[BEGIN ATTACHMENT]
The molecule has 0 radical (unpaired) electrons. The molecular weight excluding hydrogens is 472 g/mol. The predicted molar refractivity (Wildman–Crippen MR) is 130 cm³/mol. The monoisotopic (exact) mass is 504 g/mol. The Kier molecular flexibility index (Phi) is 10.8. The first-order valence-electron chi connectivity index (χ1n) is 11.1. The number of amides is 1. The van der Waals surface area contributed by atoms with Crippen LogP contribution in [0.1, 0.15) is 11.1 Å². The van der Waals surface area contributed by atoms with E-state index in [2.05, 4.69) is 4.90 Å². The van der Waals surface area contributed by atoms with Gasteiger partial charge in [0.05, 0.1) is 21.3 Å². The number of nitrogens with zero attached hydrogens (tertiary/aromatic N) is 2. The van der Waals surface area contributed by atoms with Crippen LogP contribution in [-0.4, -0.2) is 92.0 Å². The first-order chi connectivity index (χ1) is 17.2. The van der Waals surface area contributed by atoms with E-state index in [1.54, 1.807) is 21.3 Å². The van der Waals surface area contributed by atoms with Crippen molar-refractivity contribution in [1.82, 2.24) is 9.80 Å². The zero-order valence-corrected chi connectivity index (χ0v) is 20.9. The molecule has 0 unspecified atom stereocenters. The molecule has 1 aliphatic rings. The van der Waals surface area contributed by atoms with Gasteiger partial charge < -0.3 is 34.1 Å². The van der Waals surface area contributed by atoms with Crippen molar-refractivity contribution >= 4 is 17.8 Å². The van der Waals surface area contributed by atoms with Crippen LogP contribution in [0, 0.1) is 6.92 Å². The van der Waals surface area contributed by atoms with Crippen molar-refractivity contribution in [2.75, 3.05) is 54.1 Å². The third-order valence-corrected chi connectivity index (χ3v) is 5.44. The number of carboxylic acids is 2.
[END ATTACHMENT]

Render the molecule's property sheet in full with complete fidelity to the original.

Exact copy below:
The molecule has 0 radical (unpaired) electrons. The molecular weight excluding hydrogens is 472 g/mol. The predicted molar refractivity (Wildman–Crippen MR) is 130 cm³/mol. The monoisotopic (exact) mass is 504 g/mol. The Kier molecular flexibility index (Phi) is 10.8. The first-order valence-electron chi connectivity index (χ1n) is 11.1. The number of amides is 1. The van der Waals surface area contributed by atoms with Crippen LogP contribution in [0.1, 0.15) is 11.1 Å². The van der Waals surface area contributed by atoms with E-state index in [2.05, 4.69) is 4.90 Å². The van der Waals surface area contributed by atoms with Gasteiger partial charge in [0.05, 0.1) is 21.3 Å². The number of nitrogens with zero attached hydrogens (tertiary/aromatic N) is 2. The van der Waals surface area contributed by atoms with Crippen LogP contribution in [-0.4, -0.2) is 92.0 Å². The first-order chi connectivity index (χ1) is 17.2. The van der Waals surface area contributed by atoms with E-state index in [1.54, 1.807) is 21.3 Å². The van der Waals surface area contributed by atoms with Crippen molar-refractivity contribution in [1.82, 2.24) is 9.80 Å². The zero-order valence-corrected chi connectivity index (χ0v) is 20.9. The molecule has 0 unspecified atom stereocenters. The molecule has 1 aliphatic rings. The van der Waals surface area contributed by atoms with Gasteiger partial charge < -0.3 is 34.1 Å². The van der Waals surface area contributed by atoms with Crippen molar-refractivity contribution >= 4 is 17.8 Å². The van der Waals surface area contributed by atoms with Crippen LogP contribution in [0, 0.1) is 6.92 Å². The van der Waals surface area contributed by atoms with Crippen molar-refractivity contribution in [2.75, 3.05) is 54.1 Å². The third-order valence-corrected chi connectivity index (χ3v) is 5.44. The number of carboxylic acids is 2.